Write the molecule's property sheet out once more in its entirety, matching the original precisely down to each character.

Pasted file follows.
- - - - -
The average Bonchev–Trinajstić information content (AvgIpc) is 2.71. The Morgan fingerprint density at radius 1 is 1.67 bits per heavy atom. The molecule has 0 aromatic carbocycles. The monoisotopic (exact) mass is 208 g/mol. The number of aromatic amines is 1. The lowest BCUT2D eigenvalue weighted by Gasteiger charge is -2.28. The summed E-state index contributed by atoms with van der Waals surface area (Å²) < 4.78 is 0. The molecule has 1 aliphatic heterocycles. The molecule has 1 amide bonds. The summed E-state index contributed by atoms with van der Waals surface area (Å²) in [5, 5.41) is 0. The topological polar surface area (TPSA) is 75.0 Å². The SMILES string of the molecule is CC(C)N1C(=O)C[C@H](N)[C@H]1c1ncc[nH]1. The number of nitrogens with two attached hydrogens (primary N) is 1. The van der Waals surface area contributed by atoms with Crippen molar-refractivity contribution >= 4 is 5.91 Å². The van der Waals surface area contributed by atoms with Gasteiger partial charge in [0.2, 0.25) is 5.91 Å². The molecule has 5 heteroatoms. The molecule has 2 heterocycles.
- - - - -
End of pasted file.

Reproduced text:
The average Bonchev–Trinajstić information content (AvgIpc) is 2.71. The Morgan fingerprint density at radius 1 is 1.67 bits per heavy atom. The molecule has 0 aromatic carbocycles. The monoisotopic (exact) mass is 208 g/mol. The number of aromatic amines is 1. The lowest BCUT2D eigenvalue weighted by Gasteiger charge is -2.28. The summed E-state index contributed by atoms with van der Waals surface area (Å²) < 4.78 is 0. The molecule has 1 aliphatic heterocycles. The molecule has 1 amide bonds. The summed E-state index contributed by atoms with van der Waals surface area (Å²) in [5, 5.41) is 0. The topological polar surface area (TPSA) is 75.0 Å². The SMILES string of the molecule is CC(C)N1C(=O)C[C@H](N)[C@H]1c1ncc[nH]1. The number of nitrogens with two attached hydrogens (primary N) is 1. The van der Waals surface area contributed by atoms with Crippen molar-refractivity contribution >= 4 is 5.91 Å². The van der Waals surface area contributed by atoms with Gasteiger partial charge in [0.2, 0.25) is 5.91 Å². The molecule has 5 heteroatoms. The molecule has 2 heterocycles.